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How renovations affect your home insurance

March 15, 2016
Any changes to your home could affect your home insurance.

Before you give your team the go ahead to get started on your home renovation project, make sure to give your home insurance agent a call. Any changes you make to your home will probably affect its value, and as a result, you may need to update various aspects of your coverage. To make sure you are covered both during and after the renovation project, it is best to get things figured out with your insurance agent before any construction begins.

"If you add any square footage to your home, it is vital to upgrade your policy.”

Adding more square footage

As explained in Nasdaq, there is a piece of your home insurance called dwelling coverage that covers the repairs to the structure of your home if it's damaged in certain disasters. Chances are, your current home insurance policy is only set up to provide enough coverage to rebuild your home at its pre-renovation size. If you add any square footage, it is vital to upgrade your policy so your insurer will pay to rebuild the entire home.

Square footage is not the only thing that matters for dwelling coverage, though. Bankrate explained that turning an unlivable space into one that can be lived in (such as finishing an unfinished basement) may also require you to add more coverage, as you have now increased the value of your home.

Upgrading the interior

Making expensive upgrades or adding new content to the interior of your home will probably raise your insurance premiums, but you will want to add that coverage to make sure your home insurance company will be willing to repair your damaged home to its upgraded condition and/or replace any new items you acquire. Nasdaq said new appliances and furniture can be covered under your home insurance policy, but you will probably have to increase your coverage.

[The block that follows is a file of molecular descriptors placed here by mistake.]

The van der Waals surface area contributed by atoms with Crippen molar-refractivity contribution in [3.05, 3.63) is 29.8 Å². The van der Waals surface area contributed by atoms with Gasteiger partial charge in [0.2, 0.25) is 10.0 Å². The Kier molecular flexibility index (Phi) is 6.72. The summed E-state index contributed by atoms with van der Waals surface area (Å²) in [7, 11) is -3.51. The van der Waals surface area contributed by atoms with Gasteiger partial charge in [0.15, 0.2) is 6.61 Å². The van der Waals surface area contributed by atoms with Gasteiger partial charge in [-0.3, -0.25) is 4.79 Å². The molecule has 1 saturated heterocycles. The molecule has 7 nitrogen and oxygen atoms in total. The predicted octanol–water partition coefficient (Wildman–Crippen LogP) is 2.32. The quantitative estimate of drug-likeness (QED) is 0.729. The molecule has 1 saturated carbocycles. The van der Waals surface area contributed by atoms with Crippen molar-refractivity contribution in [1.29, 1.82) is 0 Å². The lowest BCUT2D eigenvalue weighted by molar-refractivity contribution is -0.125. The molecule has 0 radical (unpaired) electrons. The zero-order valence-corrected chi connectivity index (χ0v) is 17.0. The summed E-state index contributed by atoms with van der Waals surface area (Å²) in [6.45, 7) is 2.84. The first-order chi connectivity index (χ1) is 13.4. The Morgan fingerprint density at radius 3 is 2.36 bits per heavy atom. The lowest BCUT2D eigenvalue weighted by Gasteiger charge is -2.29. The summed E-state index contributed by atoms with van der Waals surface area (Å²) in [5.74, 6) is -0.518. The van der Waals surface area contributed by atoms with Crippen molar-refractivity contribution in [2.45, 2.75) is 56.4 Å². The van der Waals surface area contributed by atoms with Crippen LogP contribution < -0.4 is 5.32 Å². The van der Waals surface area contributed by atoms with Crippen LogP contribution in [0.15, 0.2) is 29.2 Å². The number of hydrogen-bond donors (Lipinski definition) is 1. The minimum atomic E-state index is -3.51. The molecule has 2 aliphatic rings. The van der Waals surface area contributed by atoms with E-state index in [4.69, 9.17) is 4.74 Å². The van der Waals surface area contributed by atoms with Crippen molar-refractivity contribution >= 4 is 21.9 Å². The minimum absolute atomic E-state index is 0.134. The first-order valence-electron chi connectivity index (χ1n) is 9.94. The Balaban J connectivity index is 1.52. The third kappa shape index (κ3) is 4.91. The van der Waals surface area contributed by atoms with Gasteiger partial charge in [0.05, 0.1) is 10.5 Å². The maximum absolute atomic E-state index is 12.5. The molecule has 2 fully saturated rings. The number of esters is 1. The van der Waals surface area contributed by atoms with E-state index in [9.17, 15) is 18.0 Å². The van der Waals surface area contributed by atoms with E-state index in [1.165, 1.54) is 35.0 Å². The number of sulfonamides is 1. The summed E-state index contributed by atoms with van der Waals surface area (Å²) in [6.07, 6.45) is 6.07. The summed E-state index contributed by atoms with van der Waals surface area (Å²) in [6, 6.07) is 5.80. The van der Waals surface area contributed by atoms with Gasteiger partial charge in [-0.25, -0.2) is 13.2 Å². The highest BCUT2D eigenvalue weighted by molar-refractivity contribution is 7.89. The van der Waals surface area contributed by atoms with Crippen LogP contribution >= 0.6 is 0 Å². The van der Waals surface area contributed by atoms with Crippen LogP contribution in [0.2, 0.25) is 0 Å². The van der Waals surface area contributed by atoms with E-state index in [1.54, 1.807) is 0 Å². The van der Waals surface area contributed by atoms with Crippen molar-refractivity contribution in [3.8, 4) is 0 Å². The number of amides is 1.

More specifically, Bankrate said kitchen and bathroom upgrades tend to lead to premium increases. However, Jim Towns, an Illinois insurance agent, told the website that if the contractor working on these rooms also updated the plumbing or electrical systems, you may be eligible for a discount. All of these possibilities are the reason it is so important to speak to an agent before beginning any renovations.

Adding a swimming pool

If you are thinking about building a swimming pool, consider that it will significantly increase the risk of an injury happening on your property. As a result, adding a pool tends to drastically increase your home insurance premium. Check with your insurance agent about how much your policy will increase and whether you will need to meet certain safety requirements, such as putting a fence around the pool.

Who is doing the work? According to Insure.com, you will need to obtain different coverage based on whether you have hired a contractor or are doing the work yourself. If the project is DIY, and you are paying someone to help, you need to obtain your own worker's compensation policy. If, however, a friend or family member has volunteered to help you out for free, that person will be covered by your insurance policy if he or she sustains any injuries. If you are using a contractor, make sure he or she has his own liability insurance and worker's compensation policy before any work begins. Ask for proof. You don't want to be liable for any worker injuries in your home.